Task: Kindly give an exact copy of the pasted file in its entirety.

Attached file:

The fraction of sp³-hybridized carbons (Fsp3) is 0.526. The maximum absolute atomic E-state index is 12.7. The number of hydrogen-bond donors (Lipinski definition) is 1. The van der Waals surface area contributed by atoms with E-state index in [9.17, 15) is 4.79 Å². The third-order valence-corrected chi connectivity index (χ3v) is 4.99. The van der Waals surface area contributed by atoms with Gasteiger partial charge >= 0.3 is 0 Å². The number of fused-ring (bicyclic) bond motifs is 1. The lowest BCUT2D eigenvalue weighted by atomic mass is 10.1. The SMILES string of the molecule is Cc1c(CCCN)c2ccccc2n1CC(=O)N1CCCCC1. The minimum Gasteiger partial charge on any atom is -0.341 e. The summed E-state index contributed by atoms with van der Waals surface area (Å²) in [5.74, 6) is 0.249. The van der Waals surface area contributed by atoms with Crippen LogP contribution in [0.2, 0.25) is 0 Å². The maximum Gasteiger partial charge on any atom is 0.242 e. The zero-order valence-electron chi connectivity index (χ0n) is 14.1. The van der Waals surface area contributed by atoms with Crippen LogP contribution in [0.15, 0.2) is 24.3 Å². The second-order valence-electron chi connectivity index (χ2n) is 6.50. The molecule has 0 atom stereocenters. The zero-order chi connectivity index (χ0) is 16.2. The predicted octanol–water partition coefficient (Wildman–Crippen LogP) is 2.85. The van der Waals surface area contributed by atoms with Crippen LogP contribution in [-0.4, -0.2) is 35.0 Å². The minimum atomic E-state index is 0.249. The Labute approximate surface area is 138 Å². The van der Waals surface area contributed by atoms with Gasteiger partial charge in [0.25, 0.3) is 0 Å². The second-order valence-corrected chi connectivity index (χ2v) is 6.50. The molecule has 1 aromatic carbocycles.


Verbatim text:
The fraction of sp³-hybridized carbons (Fsp3) is 0.526. The maximum absolute atomic E-state index is 12.7. The number of hydrogen-bond donors (Lipinski definition) is 1. The van der Waals surface area contributed by atoms with E-state index in [9.17, 15) is 4.79 Å². The third-order valence-corrected chi connectivity index (χ3v) is 4.99. The van der Waals surface area contributed by atoms with Gasteiger partial charge >= 0.3 is 0 Å². The number of fused-ring (bicyclic) bond motifs is 1. The lowest BCUT2D eigenvalue weighted by atomic mass is 10.1. The SMILES string of the molecule is Cc1c(CCCN)c2ccccc2n1CC(=O)N1CCCCC1. The minimum Gasteiger partial charge on any atom is -0.341 e. The summed E-state index contributed by atoms with van der Waals surface area (Å²) in [5.74, 6) is 0.249. The van der Waals surface area contributed by atoms with Crippen LogP contribution in [0.2, 0.25) is 0 Å². The maximum Gasteiger partial charge on any atom is 0.242 e. The zero-order valence-electron chi connectivity index (χ0n) is 14.1. The van der Waals surface area contributed by atoms with Crippen LogP contribution in [0.15, 0.2) is 24.3 Å². The second-order valence-electron chi connectivity index (χ2n) is 6.50. The molecule has 0 atom stereocenters. The zero-order chi connectivity index (χ0) is 16.2. The predicted octanol–water partition coefficient (Wildman–Crippen LogP) is 2.85. The van der Waals surface area contributed by atoms with Crippen LogP contribution in [-0.4, -0.2) is 35.0 Å². The minimum atomic E-state index is 0.249. The Labute approximate surface area is 138 Å². The van der Waals surface area contributed by atoms with Gasteiger partial charge in [0.25, 0.3) is 0 Å². The second-order valence-corrected chi connectivity index (χ2v) is 6.50. The molecule has 1 aromatic carbocycles.